Yu Darvish

Someone with the Yankees wonders if Cole Hamels is still an ace

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There was an interesting snippet in Jon Heyman’s column for CBS Sports:

Yankees people shot down rumors that they are thinking more about Cole Hamels now that Tanaka’s out. “Not looking,” one Yankees person said. Another wondered if Hamels is still an ace, or merely a big name.

Before getting into the accuracy of Hamels’ designation as an ace, it is important to recognize two factors here. One, an anonymous team source wouldn’t be quoted for saying something obvious like, “Cole Hamels is good.” Secondly, this anonymous team source is not exactly the most impartial judge of talent, as the Yankees would like to pay as little as possible for Hamels. Talking him up in the media, even anonymously, works against that task.

Anyway. Hamels, 31, has four years and $96 million remaining on his contract with the Phillies. Comparing his level of talent with other elite pitchers, he is significantly cheaper. That’s even true if he requires an acquiring team to guarantee his $20 million option for the 2019 season, which would tack on an additional $14 million (since the $6 million buyout clause is already factored in), putting him at $110 million over five years.

Three of Hamels’ peers signed big contracts in the off-season. James Shields, 33, got a four-year, $75 million contract from the Padres. Jon Lester, 31, got $155 million over six years from the Cubs. Max Scherzer, 30, signed a seven-year, $210 million contract with the Nationals. Here’s how Hamels stacks up with the trio since the start of the 2012 season, per FanGraphs:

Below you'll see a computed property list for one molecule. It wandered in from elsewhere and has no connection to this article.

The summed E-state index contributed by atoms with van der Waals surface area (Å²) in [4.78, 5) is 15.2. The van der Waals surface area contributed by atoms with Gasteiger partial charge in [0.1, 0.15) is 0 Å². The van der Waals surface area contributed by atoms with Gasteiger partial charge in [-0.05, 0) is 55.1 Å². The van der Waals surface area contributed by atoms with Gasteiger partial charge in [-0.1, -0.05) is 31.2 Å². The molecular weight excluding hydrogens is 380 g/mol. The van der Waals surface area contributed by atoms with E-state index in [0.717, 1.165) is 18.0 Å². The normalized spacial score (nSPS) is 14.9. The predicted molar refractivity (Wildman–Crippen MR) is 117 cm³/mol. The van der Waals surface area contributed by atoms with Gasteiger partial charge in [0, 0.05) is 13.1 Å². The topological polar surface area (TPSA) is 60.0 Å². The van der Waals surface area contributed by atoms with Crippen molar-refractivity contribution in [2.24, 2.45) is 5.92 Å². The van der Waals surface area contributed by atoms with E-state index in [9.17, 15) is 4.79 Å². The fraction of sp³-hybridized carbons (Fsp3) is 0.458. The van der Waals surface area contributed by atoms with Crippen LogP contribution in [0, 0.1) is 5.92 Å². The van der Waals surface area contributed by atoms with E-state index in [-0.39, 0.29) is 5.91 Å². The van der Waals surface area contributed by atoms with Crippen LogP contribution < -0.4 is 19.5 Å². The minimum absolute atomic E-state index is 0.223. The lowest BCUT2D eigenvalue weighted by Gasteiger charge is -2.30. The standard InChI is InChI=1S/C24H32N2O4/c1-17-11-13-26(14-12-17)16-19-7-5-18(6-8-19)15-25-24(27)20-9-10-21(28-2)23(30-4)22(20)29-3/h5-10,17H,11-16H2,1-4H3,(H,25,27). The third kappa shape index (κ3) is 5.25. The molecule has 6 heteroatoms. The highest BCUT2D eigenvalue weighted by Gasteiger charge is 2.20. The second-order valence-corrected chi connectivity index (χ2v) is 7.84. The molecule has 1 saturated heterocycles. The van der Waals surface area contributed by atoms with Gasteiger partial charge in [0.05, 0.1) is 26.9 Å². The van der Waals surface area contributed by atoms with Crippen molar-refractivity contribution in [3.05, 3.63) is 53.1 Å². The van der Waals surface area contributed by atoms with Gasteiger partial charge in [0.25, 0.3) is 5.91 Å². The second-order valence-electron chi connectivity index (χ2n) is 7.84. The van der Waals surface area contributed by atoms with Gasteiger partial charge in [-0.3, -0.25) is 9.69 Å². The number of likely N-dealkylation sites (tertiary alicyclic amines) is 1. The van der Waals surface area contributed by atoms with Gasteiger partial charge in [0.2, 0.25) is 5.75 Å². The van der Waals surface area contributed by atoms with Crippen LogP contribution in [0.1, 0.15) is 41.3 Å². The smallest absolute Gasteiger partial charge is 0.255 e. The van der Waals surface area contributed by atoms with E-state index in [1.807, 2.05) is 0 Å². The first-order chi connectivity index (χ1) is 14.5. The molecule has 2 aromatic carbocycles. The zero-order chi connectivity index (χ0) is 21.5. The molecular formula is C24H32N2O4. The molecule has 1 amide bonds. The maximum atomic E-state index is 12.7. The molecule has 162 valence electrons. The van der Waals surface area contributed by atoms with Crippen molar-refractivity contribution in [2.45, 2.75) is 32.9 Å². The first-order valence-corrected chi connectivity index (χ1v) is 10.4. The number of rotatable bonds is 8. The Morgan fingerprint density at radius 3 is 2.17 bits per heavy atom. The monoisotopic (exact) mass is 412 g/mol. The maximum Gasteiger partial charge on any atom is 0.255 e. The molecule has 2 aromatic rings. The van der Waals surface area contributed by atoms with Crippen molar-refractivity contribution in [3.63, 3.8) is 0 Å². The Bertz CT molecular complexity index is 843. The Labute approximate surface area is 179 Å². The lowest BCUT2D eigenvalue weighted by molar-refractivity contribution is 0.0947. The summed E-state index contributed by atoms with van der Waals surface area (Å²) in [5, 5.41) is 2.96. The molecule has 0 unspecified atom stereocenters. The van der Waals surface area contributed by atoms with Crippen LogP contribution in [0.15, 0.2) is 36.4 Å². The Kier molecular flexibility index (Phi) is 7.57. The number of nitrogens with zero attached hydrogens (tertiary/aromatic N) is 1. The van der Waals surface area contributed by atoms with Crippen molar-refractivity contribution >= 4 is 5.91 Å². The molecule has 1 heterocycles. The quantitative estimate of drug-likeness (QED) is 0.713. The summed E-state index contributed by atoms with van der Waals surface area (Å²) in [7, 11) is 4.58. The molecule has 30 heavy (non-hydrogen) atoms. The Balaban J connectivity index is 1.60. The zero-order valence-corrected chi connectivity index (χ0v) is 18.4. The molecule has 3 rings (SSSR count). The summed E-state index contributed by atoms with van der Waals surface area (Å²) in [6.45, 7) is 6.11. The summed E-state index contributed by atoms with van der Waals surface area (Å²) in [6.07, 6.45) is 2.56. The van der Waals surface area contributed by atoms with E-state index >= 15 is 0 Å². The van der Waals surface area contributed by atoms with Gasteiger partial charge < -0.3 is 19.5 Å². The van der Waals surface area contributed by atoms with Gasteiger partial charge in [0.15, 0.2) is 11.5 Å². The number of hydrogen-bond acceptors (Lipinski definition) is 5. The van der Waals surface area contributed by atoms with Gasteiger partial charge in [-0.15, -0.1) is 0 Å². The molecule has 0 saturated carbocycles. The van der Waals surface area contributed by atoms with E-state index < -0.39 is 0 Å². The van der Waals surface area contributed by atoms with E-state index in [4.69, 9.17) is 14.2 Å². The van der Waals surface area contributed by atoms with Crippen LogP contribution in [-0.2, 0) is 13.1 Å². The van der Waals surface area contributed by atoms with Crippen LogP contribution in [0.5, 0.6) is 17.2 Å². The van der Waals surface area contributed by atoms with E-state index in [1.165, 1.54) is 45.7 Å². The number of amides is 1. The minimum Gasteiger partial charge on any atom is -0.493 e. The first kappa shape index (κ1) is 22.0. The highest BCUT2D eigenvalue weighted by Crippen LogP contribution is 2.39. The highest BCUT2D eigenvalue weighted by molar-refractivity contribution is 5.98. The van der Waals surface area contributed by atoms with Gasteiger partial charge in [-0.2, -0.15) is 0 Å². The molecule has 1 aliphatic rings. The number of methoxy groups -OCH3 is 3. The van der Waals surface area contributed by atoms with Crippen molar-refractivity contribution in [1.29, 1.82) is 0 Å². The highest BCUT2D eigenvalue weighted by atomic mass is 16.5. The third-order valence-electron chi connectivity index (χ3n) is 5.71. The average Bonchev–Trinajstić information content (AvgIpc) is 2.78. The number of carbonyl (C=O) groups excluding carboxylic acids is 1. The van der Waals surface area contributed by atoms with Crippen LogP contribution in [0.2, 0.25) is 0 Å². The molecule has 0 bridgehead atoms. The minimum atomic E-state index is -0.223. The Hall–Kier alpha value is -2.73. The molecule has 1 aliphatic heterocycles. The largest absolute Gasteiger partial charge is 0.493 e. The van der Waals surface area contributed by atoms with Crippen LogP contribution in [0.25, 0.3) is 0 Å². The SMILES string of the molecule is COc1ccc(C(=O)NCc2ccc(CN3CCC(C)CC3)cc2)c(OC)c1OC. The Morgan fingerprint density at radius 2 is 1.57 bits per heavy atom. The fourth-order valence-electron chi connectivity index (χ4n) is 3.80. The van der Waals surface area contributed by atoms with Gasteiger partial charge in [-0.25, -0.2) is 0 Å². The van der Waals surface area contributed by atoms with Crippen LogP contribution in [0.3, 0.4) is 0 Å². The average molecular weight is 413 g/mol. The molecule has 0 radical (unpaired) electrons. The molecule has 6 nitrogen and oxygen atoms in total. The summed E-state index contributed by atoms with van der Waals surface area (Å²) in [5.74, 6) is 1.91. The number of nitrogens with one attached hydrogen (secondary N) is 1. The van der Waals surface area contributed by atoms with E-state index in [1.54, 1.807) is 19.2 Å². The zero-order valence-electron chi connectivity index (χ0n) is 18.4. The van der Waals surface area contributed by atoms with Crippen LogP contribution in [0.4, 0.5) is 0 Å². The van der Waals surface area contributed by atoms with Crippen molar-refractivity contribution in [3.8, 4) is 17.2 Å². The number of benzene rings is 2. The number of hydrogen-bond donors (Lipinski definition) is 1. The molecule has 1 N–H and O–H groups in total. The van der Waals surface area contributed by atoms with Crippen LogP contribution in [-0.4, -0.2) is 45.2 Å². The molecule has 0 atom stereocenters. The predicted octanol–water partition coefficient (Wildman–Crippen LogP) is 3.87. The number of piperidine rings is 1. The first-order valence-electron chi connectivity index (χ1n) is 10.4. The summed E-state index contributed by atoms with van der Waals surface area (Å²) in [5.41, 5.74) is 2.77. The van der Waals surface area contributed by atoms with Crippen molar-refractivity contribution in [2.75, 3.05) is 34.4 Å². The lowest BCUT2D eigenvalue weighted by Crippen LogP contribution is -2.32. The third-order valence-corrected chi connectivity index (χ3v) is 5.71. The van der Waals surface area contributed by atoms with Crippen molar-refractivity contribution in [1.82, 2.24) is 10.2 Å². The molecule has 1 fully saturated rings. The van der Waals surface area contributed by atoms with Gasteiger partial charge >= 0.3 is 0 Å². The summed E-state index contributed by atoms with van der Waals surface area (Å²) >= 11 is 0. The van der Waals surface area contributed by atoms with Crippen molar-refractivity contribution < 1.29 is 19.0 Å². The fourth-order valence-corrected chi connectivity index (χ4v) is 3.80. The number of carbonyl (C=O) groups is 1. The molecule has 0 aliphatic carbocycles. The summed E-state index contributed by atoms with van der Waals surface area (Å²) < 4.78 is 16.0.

Name ERA IP K% BB% GB% HR/FB xFIP
Cole Hamels 3.06 671.0 23.7% 6.5% 44.5% 10.5% 3.32
Max Scherzer 3.15 651.0 28.5% 6.9% 36.5% 8.3% 3.18
James Shields 3.28 714.1 21.6% 6.1% 46.2% 10.5% 3.48
Jon Lester 3.74 660.0 21.3% 6.8% 45.4% 9.5% 3.56

By ERA, Hamels is the best of the group and it isn’t particularly close after Scherzer. However, prior to 2015, Hamels is the only one who benefited from throwing against opposing pitchers instead of a designated hitter. That’s why ERA retrodictors like xFIP are useful. But even there, Hamels is a peer of Scherzer’s and a superior to Lester and Shields. If one considers Scherzer to be an ace — and his contract would seem to indicate that — then it would seem one would also have to consider Hamels an ace. That’s certainly the case if such a designation is given to Shields and Lester.

Let’s expand the scope a bit. Since the beginning of the 2012 season, Hamels is one of 12 pitchers (min. 500 innings) to have an adjusted ERA (a.k.a. ERA+) of 125 or better. ERA+ adjusts for league and park effects and sets average at 100. A pitcher would be penalized a bit for pitching at Petco Park and given extra credit for pitching at Coors Field. Hamels is tied at 125 with Adam Wainwright and David Price. Zack Greinke, Yu Darvish, Jordan Zimmermann, and Doug Fister are only a point or two above the trio at 125. All of them, perhaps with the exception of Fister, would be considered aces. Therefore, one might conclude, Hamels too is an ace.

For a number of reasons, including his struggles in 2009 and the Phillies’ inability to provide him with run support, Hamels has been underappreciated for most of his career. It’s a strange case considering how dominant Hamels has been in the playoffs. He earned World Series MVP honors in 2008 to help the Phillies overcome the Rays in five games. He also has a career 3.09 ERA with a 77/21 K/BB ratio in 81 2/3 post-season innings. It is interesting to note Hamels hasn’t gotten nearly the amount of adulation other players — Derek Jeter, for instance — got for being productive when it mattered most.